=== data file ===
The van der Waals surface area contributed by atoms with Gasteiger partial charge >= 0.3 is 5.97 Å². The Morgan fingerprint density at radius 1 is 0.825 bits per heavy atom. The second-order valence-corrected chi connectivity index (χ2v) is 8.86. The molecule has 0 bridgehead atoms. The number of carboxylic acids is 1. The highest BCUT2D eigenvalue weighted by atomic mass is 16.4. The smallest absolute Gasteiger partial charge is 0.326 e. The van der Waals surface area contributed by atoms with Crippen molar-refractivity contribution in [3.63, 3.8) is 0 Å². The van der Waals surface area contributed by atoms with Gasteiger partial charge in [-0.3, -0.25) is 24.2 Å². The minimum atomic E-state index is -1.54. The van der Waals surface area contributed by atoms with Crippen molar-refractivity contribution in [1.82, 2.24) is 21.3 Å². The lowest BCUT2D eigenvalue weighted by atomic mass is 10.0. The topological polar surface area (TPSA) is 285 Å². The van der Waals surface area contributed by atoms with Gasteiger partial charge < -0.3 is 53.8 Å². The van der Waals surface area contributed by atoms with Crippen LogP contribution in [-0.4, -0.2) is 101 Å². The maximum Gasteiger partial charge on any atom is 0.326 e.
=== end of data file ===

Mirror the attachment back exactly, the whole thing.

The van der Waals surface area contributed by atoms with Gasteiger partial charge >= 0.3 is 5.97 Å². The Morgan fingerprint density at radius 1 is 0.825 bits per heavy atom. The second-order valence-corrected chi connectivity index (χ2v) is 8.86. The molecule has 0 bridgehead atoms. The number of carboxylic acids is 1. The highest BCUT2D eigenvalue weighted by atomic mass is 16.4. The smallest absolute Gasteiger partial charge is 0.326 e. The van der Waals surface area contributed by atoms with Crippen molar-refractivity contribution in [3.63, 3.8) is 0 Å². The van der Waals surface area contributed by atoms with Gasteiger partial charge in [-0.3, -0.25) is 24.2 Å². The minimum atomic E-state index is -1.54. The van der Waals surface area contributed by atoms with Crippen molar-refractivity contribution in [1.82, 2.24) is 21.3 Å². The lowest BCUT2D eigenvalue weighted by atomic mass is 10.0. The topological polar surface area (TPSA) is 285 Å². The van der Waals surface area contributed by atoms with Gasteiger partial charge < -0.3 is 53.8 Å². The van der Waals surface area contributed by atoms with Crippen LogP contribution in [-0.4, -0.2) is 101 Å². The maximum Gasteiger partial charge on any atom is 0.326 e.